In an unprecedented display of people power, 400,000 individuals marched in New York City on Sunday at the People's Climate March to send a message to the United Nations that the time has come for international cooperation on significant reductions in carbon emissions. Framed as a social justice issue, the "stop climate change" environmental movement effective allied with labor unions, church groups, and others in a historic demonstration. Crimcast offers a small gallery of pictures from the march below.
Filtering by Tag: environmental justice
Staci Strobl, Crimcast co-founder
Last night I enjoyed a delicious meal of local flounder at B. Smith's in midtown Manhattan. Unfortunately, due to illegal over-fishing, this flounder may have been in-bred in its small sub-population off the southern coast of Long Island and more of an endangered species than I had thought.
Overfishing happens when fish are caught faster than they can reproduce, often the result of the market demand for seafood, poor management of fisheries and destructive fishing techniques. If unaddressed, it can threaten marine ecosystems and imperil the availability of fish for people whose diet depends on it. Once populations of fish get too small, they in-breed and are susceptible to diseases which can wipe out the population for good. According to the Save Our Seas Foundation, one in five people in the world depend on fish as their main source of protein.
Under federal regulations, New York fishers can only bring in 7.6% of the total haul of flounder in a given season and each fisher has a particular individual quota per season based on the most recent data of the strength of the fish population.
As a result of the limitations, the number of licensed fishing operations in the state are down approximately 20% over the last decade. And, many New York fishers are landing their catch in other nearby states where the quotas are higher-- even as the fish almost all end up consumed in the same place-- New York City. Recently, Senator Chuck Schumer has called for reform of the fishing quotas which he believes are hurting New York fishermen and women. Indeed, the declining economic viability of fishing in Long Island appears to motivate over-fishers, suggesting that important economic incentives are needed to control this harmful activity.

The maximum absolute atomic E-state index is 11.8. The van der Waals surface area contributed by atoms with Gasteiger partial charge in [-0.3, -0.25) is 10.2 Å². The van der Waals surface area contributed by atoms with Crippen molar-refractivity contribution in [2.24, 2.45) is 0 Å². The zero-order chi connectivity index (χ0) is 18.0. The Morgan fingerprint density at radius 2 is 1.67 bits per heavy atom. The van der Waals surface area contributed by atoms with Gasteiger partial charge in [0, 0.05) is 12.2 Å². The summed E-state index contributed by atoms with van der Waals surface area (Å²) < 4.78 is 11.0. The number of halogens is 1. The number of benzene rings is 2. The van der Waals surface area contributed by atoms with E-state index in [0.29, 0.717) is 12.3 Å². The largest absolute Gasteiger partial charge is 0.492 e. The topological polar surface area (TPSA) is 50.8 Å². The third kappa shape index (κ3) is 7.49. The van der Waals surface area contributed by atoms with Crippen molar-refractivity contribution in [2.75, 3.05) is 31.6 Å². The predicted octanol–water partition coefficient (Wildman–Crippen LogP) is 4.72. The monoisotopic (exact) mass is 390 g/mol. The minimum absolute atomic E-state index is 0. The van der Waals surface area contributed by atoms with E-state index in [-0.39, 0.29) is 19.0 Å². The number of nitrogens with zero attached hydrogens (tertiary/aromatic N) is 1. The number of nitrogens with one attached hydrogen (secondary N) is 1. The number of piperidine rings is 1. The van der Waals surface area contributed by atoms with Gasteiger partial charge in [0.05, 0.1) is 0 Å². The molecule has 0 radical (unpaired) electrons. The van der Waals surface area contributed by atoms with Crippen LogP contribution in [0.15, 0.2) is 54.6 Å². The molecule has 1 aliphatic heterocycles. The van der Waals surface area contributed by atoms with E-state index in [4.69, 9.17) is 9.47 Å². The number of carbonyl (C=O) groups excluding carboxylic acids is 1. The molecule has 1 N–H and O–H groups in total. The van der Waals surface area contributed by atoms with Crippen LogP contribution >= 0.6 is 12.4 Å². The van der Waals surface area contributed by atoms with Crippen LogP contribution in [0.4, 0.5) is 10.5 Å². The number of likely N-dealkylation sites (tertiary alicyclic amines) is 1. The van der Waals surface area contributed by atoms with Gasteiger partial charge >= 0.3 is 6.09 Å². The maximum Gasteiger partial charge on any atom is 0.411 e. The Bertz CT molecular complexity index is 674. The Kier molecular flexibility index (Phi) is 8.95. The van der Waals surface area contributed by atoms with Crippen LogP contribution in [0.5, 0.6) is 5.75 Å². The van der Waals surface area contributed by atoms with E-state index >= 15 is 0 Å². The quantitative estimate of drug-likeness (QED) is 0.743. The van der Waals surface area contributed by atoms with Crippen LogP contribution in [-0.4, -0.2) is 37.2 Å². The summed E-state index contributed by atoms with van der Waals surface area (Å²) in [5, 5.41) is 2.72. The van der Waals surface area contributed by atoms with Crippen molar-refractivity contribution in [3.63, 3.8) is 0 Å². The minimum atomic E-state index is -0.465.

A recent federal prosecution shows that Long Island commercial fishers are falsifying records in order to over-fish for greater profit. At least one of them has been held accountable. Charles Wertz, head of C&C Ocean Fisheries, under-reported approxim
ately 80,000 pounds of fluke (summer flounder) that he over-fished between 2009 and 2011, earning an extra $200,000. In an agreement with prosecutors, the
fisherman will lose his fishing licenses and pay over $500,000 in fines.
This enforcement activity is good news for scientists who warn we may be facing the apocalyptic "end of fish." A 2006 study projected that fish and seafood populations will collapse by 2048. Lead scientist on the study Boris Worm explained:
At this point, 29 percent of fish and seafood species [worldwide] have collapsed -- that is their catch has declined by 90 percent. It is a very clear trend, and it is accelerating... The good news is that it is not too late to turn things around.. [With areas of marine protection we] see that diversity of species recovered dramatically, and with it the ecosystem's productivity and stability.
Protecting fish populations through specifically regulated ocean spaces is a key part of the equation of preventing the fish apocalypse, also known as the aquacalypse, as well as working with the fishing industry to make under-fishing profitable. For criminal justice policy makers, however, the most helpful role to play is to demand the enforcement of federal and state over-fishing laws and to make sure national laws support the United Nations' Fisheries & Aquaculture Department Code of Conduct for Responsible Fisheries.
Crimes against fish are crimes against a humanity who needs fish protein. But for those who don't require anthropocentric rationales, it is a matter of co-existing with other life forms on an increasingly environmentally-threatened planet. Humans wiping out an entire form of life, consisting of multiple species who have done nothing but swim gracefully in our vast ocean waters, seems morally indefensible to me as well.